'Downton Abbey': The Punishment of Lady Edith

Last night wasn't just a night of teary triumph in Hollywood. It was also a night of teary heartbreak in rural England, as the second installment of Downton Abbey's third season aired on PBS and further punished an already terribly mistreated character. Read no further lest ye want spoilers.

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Last night wasn't just a night of teary triumph in Hollywood. It was also a night of teary heartbreak in rural England, as the second installment of Downton Abbey's third season aired on PBS and further punished an already terribly mistreated character. Read no further lest ye want spoilers.

Poor, poor googly-eyed Edith. She was all set to marry the elderly cripple of her dreams until her beloved Sir Anthony literally at the last moment possible — they were standing there at the altar — said he couldn't shackle the poor young thing to a life caring for the likes of him. So he bowed out and walked away, leaving Edith standing there like a jerk and her grandmother and father quietly (or not so quietly, in Granny's case) relieved. Oh Edith. Will anything ever work out for her? Sure she behaved rather bitchily in the first season, but she's been unfairly paying for it ever since. Homely (I mean, the character is supposed to be, the actress isn't), unloved, kind of annoying — she's the ultimate sad-sack middle child, and Julian Fellowes just could not resist denying her a little more happiness last night. Perhaps they're setting her up for some grand redemption later in the season? Sexy-pex actor Ed Speleers is joining the cast starting next week, so may he's for Edith? (If he's not for Thomas, that is.) Let's hope so, because the Continued Misery of Lady Edith is beginning to feel a bit lopsided and cruel.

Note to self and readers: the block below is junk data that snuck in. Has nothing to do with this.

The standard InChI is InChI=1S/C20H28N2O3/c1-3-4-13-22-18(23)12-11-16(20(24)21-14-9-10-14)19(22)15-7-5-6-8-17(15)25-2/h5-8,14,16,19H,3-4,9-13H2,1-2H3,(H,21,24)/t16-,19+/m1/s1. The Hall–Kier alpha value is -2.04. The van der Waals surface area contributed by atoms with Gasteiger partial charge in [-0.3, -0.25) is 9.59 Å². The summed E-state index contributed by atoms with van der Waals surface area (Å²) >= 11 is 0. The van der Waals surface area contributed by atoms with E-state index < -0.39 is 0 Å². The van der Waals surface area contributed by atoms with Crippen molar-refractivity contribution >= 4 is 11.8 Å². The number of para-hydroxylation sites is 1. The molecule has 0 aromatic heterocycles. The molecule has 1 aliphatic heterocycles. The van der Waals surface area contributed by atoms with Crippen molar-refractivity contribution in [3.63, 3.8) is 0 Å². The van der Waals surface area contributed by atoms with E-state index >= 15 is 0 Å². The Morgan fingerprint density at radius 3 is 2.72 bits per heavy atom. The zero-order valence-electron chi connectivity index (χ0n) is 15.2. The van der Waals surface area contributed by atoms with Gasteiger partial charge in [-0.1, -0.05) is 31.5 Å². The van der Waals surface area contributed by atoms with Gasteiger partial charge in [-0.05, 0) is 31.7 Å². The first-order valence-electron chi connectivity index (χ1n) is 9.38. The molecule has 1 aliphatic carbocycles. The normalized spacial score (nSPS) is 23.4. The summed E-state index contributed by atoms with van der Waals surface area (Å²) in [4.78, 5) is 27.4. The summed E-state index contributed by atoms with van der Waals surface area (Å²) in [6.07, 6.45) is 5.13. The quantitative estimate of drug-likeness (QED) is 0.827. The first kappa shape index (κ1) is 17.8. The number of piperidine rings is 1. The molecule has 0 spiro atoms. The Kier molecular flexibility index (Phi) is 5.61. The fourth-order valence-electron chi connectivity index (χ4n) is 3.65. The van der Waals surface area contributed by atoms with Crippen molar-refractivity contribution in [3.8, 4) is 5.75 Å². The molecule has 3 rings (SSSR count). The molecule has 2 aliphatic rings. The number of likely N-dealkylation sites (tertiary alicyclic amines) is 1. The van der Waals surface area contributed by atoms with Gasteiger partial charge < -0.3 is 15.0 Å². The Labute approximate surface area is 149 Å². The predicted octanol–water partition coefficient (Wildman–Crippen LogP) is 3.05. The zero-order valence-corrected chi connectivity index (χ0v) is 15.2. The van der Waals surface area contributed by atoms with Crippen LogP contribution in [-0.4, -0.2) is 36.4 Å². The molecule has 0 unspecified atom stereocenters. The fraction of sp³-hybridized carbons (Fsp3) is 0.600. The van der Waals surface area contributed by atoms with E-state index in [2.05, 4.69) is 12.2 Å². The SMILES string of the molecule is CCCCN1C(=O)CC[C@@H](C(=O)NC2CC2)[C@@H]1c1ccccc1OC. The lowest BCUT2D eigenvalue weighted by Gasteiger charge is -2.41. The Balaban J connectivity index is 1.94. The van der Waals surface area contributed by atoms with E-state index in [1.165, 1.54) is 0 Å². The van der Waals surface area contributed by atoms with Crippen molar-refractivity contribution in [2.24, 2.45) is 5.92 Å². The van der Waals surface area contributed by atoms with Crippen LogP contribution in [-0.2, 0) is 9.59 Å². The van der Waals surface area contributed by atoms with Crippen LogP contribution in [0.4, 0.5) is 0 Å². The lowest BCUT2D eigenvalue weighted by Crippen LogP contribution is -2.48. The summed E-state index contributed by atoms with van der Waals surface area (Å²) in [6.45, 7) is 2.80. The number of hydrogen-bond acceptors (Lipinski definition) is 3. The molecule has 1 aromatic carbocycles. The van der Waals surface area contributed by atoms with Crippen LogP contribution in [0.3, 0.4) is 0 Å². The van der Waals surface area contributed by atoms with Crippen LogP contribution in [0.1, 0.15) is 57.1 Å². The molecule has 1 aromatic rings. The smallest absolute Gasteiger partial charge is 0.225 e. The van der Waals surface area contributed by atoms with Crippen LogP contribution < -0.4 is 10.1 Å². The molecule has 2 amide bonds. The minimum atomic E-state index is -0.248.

The rest of last night's episode played out in similarly high-drama fashion. More people found out about Mrs. Hughes's cancer worries, mostly because Mr. Carson is such a busybody. Hughes got in a funny line last night, shaking her head at how Carson "worships" the noble people upstairs, a remark that seemed to sting the reserved head basement-dweller ever so slightly. One thing unclear about this storyline: At the end of the episode, Mrs. Patmore gave Carson the news that Hughes simply had a benign cyst, that she was cancer free. But did we believe that? Didn't it sort of seem like they just told him that to get him to stop worrying? I don't know. Other recappers seem to think that Hughes really does have a clean bill of health, but I'm not sure I buy it. Maybe there was something I missed, though. I also must have missed the moment when Mrs. O'Brien and Thomas went from sneaky allies to all-out enemies. I guess it was around the time that Alfred showed up and became O'Brien's pet. Whatever the impetus, they're completely out to destroy each other now, though so far in typically mild Downton-style ways. Oh no! Molesely told Cora and Robert that O'Brien is leaving even though she isn't! Quel scandal! It was unclear what Thomas's end game was with that one, but no matter, the issue had been sorted by the end of the episode. But now O'Brien is rip-roaring mad, and Thomas would do well to remember that there is one rather significant, Jodie Foster-esque thing that she knows vaguely about Thomas that could get him into some real trouble. We'll see if Downton "goes there" as Degrassi does, but his sorta-open secret situation seems bound to come to a head (heh) eventually.